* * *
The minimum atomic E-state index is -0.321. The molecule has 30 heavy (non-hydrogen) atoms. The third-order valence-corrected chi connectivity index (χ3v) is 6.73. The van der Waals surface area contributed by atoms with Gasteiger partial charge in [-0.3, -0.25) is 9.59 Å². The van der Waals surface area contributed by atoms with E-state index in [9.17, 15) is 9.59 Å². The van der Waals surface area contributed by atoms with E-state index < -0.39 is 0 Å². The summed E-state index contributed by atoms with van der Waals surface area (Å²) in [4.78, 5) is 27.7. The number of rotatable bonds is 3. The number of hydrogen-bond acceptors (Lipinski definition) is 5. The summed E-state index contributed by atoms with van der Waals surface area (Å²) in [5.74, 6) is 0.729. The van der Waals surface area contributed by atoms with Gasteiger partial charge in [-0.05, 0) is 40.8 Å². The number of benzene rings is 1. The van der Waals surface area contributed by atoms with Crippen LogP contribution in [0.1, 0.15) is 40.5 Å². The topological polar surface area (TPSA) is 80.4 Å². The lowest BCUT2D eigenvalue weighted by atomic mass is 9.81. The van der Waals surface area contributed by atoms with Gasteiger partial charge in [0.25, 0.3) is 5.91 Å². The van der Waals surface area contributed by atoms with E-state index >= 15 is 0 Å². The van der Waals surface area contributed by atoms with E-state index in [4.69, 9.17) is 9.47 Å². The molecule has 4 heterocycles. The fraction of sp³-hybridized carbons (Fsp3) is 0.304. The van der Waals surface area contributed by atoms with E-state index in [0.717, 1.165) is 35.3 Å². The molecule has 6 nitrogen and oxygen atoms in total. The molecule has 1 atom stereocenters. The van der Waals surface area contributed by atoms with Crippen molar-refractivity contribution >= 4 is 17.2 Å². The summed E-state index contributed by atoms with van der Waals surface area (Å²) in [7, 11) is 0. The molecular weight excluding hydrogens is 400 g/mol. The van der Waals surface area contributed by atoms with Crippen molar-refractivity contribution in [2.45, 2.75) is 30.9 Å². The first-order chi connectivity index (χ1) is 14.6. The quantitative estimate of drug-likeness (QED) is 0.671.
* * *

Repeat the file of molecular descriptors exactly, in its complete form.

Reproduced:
The minimum atomic E-state index is -0.321. The molecule has 30 heavy (non-hydrogen) atoms. The third-order valence-corrected chi connectivity index (χ3v) is 6.73. The van der Waals surface area contributed by atoms with Gasteiger partial charge in [-0.3, -0.25) is 9.59 Å². The van der Waals surface area contributed by atoms with E-state index in [9.17, 15) is 9.59 Å². The van der Waals surface area contributed by atoms with E-state index < -0.39 is 0 Å². The summed E-state index contributed by atoms with van der Waals surface area (Å²) in [4.78, 5) is 27.7. The number of rotatable bonds is 3. The number of hydrogen-bond acceptors (Lipinski definition) is 5. The summed E-state index contributed by atoms with van der Waals surface area (Å²) in [5.74, 6) is 0.729. The van der Waals surface area contributed by atoms with Gasteiger partial charge in [-0.05, 0) is 40.8 Å². The number of benzene rings is 1. The van der Waals surface area contributed by atoms with Crippen LogP contribution in [0.1, 0.15) is 40.5 Å². The topological polar surface area (TPSA) is 80.4 Å². The lowest BCUT2D eigenvalue weighted by atomic mass is 9.81. The van der Waals surface area contributed by atoms with Gasteiger partial charge in [0.25, 0.3) is 5.91 Å². The van der Waals surface area contributed by atoms with E-state index >= 15 is 0 Å². The van der Waals surface area contributed by atoms with E-state index in [4.69, 9.17) is 9.47 Å². The molecule has 4 heterocycles. The fraction of sp³-hybridized carbons (Fsp3) is 0.304. The van der Waals surface area contributed by atoms with E-state index in [0.717, 1.165) is 35.3 Å². The molecule has 6 nitrogen and oxygen atoms in total. The molecule has 1 atom stereocenters. The van der Waals surface area contributed by atoms with Crippen molar-refractivity contribution >= 4 is 17.2 Å². The summed E-state index contributed by atoms with van der Waals surface area (Å²) in [7, 11) is 0. The molecular weight excluding hydrogens is 400 g/mol. The van der Waals surface area contributed by atoms with Crippen molar-refractivity contribution in [2.45, 2.75) is 30.9 Å². The first-order chi connectivity index (χ1) is 14.6. The quantitative estimate of drug-likeness (QED) is 0.671.